Hindu Marriage Act, 1955 and Special Marriage Act, 1954: The Wall That Separates

“India is a country in which every great religion finds a home” – Annie Besant

India is a diverse country, comprising of various religions, which are characterised by individual religious beliefs and practices. Due to religion-specific civil codes that govern these religions consequently marriages are governed by different personal laws. However, alarm bells start to ring when practices and beliefs of followers of these religions get entangled within the different laws of the land.

The Hindu Marriage Act, 1955 and the Special Marriage Act, 1954 are well established civil codes which pertain to the issues and legalities of marriage. At times their applicability and scope are unclear. Even though both these laws address similar issues and have specific boundaries within which they function yet both are distinctly different from each other.

The Hindu Marriage Act, 1955 applies to all forms of Hinduism and also recognises offshoots such as Sikhs, Jain and Buddhists. This Act also applies to anyone who is a permanent resident in the India and is not a Muslim, Jew, Christian, or Parsi by religion.

Whereas, the Special Marriage Act, 1954 basically deals with inter caste and inter-religion marriages and therefore, applies to marriages among Hindus, Muslims, Christians, Sikhs, Jain and Buddhists. This Act extends not only to the Indian citizens belonging to different castes and religions but also to the Indian nationals living abroad. This act applies to every state of India, except the state of Jammu & Kashmir.

The Hindu Marriage Act, 1955, recognizes the ceremonies and customs of marriage. Thus the marriage may be solemnized in accordance with customary rites and ceremonies of either party. However, different dominions under the Hindu religion may have different rituals that may be performed in order to solemnize the marriage. Furthermore, the state government may make rules for the registration of Hindu marriages as may be prescribed in the Hindu Marriage Register. This registration is for the purpose of facilitating the proof of Hindu marriages. The Hindu Marriage Register is open for inspection at all reasonable times and is admissible as evidence of the statements contained therein.

Whereas, under the Special Marriage Act, 1954, if the parties are ready to marry each other, it is sufficient, neither the caste nor the religion of the individuals marrying hinders their union in any manner. The parties need to file a notice expressing their intention to marry each other, with the Marriage Registrar of the district, in which at least one of the parties to the marriage has resided for at least 30 days preceding the date on which such notice is being filed. The marriage is then said to be solemnized after the expiry of 30 days from the date on which such notice has been published. If any person, related to the parties, objects to this marriage and the Registrar finds it to be a reasonable cause of objection, then he can cancel the marriage on such grounds. For a valid marriage, it is a pre-requisite that the parties give their consent to the marriage in front of the Marriage officer and three witnesses.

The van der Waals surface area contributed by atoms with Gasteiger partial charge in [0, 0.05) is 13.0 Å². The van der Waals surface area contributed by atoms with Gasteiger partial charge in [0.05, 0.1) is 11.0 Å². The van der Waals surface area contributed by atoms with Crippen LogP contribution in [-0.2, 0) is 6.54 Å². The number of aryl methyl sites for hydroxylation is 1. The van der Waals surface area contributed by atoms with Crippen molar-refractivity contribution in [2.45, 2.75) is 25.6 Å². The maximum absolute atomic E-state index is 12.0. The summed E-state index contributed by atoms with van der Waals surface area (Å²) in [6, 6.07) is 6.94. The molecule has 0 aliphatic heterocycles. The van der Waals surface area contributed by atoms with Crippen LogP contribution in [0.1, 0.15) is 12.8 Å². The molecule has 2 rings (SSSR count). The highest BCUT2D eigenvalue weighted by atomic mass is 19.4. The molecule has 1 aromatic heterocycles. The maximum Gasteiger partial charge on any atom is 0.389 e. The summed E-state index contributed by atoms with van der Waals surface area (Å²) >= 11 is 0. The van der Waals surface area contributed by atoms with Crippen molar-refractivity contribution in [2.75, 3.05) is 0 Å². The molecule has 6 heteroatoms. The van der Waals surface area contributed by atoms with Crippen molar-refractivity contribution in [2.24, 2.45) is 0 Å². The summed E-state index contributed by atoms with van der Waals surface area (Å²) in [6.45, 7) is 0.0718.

Due to the respective characteristics of both acts, there is a wall that separates them. However, even though they are separated from the waist below they are one from the waist above. For instance, under both acts, the age limit for the bridegroom is 21 and that of the bride is 18 years, at the time of marriage. Further, both parties to the marriage must be unmarried and should not have any living spouse at that time. Both acts, mention that the parties to the marriage should be sane and mentally fit in order to be able to decide for themselves. They should not come under prohibited relationships, which will otherwise act as a ground to dissolve their marriage.

In conclusion,  it is apparent that if the parties to the marriage are Hindu then they will be governed by the Hindu Marriage Act, 1955 and whereas if the parties to the marriage belong to the different religions but are willing to get married, they have to get themselves registered under the Special Marriage Act, 1954. Once, they get themselves registered, they will be governed by the provisions of the Special Marriage Act, 1954, and other secular and religious laws will have no implications on their marriage.

Whilst religions may differ and so would the rituals but the law regarding marriages in India, stands tall for all, without any prejudice, for it is clear and unambiguous allowing practitioners of various faiths and religions to get married.

-Ashish Padam

Junior Associate Lawyer, SMA Legal